I am sitting again with this idea of suffering, and how suffering is wanting things to be different than they are.

I look for a book and a poem, and my hand is drawn to "spring essence," the Poetry of Ho Xuan Huong, translated by John Balaban. She, Ho Xuan Huong, whose name means "spring essence" was an eighteenth-century concubine, who, according to Utne Reader, may have been "one of the most remarkable poets who ever lived."

I open to this poem.

Old Pagoda

Master and servant amble pagoda paths,
poem bag almost full, wine flask almost empty.

Pond fish, hearing prayers, flutter their gills.
Hillside birds, hearing chants, bob their necks.

Crowds gather at this door of compassion,
placing incense sticks on smoking altars.

Buddha asks so little of his monks.
Blessed, they gather many friends.
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poem by Wendell Berry -

Ellen sends this poem today. I read it and feel ease.  It is what I want to say.


Sabbaths 1998, VII

There is a place you can go
where you are quiet,
a place of water and the light
 
on the water. Trees are there,
leaves, and the light
on leaves moved by air.
 
Birds, singing, move
among leaves, in leaf shadow.
After many years you have come
 
to no thought of these,
but they are themselves
your thoughts. There seems to be
 
little to say, less and less.
Here they are. Here you are.
Here as though gone.
 
None of us stays, but in the hush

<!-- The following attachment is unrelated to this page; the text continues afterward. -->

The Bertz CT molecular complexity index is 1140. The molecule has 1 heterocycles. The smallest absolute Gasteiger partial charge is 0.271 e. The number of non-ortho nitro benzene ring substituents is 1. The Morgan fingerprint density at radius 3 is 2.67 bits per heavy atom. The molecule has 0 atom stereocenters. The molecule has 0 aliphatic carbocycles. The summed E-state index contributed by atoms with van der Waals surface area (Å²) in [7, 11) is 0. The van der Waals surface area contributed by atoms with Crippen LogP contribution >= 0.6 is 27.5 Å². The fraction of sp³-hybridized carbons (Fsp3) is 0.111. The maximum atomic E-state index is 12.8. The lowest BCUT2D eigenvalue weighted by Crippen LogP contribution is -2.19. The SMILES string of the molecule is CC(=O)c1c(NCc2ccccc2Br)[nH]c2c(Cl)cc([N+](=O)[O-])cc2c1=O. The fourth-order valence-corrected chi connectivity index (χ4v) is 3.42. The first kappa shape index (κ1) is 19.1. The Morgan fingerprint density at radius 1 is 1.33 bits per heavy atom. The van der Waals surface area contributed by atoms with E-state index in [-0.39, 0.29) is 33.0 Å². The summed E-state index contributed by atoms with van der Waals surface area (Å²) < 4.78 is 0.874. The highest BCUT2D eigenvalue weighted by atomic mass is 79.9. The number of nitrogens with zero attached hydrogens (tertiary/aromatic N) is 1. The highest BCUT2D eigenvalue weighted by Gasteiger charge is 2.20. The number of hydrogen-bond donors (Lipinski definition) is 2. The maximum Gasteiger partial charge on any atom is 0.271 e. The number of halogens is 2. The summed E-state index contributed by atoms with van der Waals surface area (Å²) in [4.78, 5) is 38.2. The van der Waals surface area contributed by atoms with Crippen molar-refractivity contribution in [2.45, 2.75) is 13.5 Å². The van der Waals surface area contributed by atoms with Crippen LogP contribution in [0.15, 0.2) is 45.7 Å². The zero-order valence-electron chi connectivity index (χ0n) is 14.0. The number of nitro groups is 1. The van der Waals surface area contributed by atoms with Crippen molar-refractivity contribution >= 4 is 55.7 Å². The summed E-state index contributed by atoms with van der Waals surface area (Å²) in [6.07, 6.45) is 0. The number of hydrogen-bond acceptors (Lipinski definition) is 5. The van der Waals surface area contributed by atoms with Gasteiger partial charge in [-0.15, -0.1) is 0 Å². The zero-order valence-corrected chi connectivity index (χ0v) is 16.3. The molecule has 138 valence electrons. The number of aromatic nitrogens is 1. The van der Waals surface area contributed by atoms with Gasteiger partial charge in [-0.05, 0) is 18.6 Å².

where each leaf in the speech
of leaves is a sufficient syllable
 
the passing light finds out
surpassing freedom of its way.

-- Wendell Berry

 


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Humbled!

Today, Orion Magazine comes. I highly recommend it. You can check it out on-line at www.oriononline.org, and get a free issue, and also read a powerful article in the January-February issue called "Moving Mountains: Will Justice Have Its Day in Coal Country?" by Erik Reece. Click here for that article. http://www.oriononline.org/pages/om/06-1om/Reece.html

When I read of how the people of Appalachia are treated and the destruction of this area, because I am not more diligent about my use of electricity and more insistent on conservation and alternative sources, I am humbled as to how I might ever judge another and what they do, or choose, or how they come to their own conclusions about their lives or what they need to do. The magazine ends with an essay by David James Duncan, and the now famous quote by Mother Theresa, "We can do no great things - only small things, with great love."

I am again reminded of what matters to me, and how I want to live. I don't want to be judged. No one can know my motivations. Why then, would I judge another? It is only a judgment of, and discomfort with myself. It is time, once again, to settle into ease and comfort with myself. In that, I have more space. I breathe into the nature that I am.

There is also an article in Orion on mercury in tuna fish. I believe people are aware of the dangers of mercury in tuna, especially for women who are pregnant and children, but, again, it is to stay aware and monitor carefully what we eat. The rise in breast cancer may be related to the toxins in the environment. This issue is not a joke, though Bush prefers to make it so.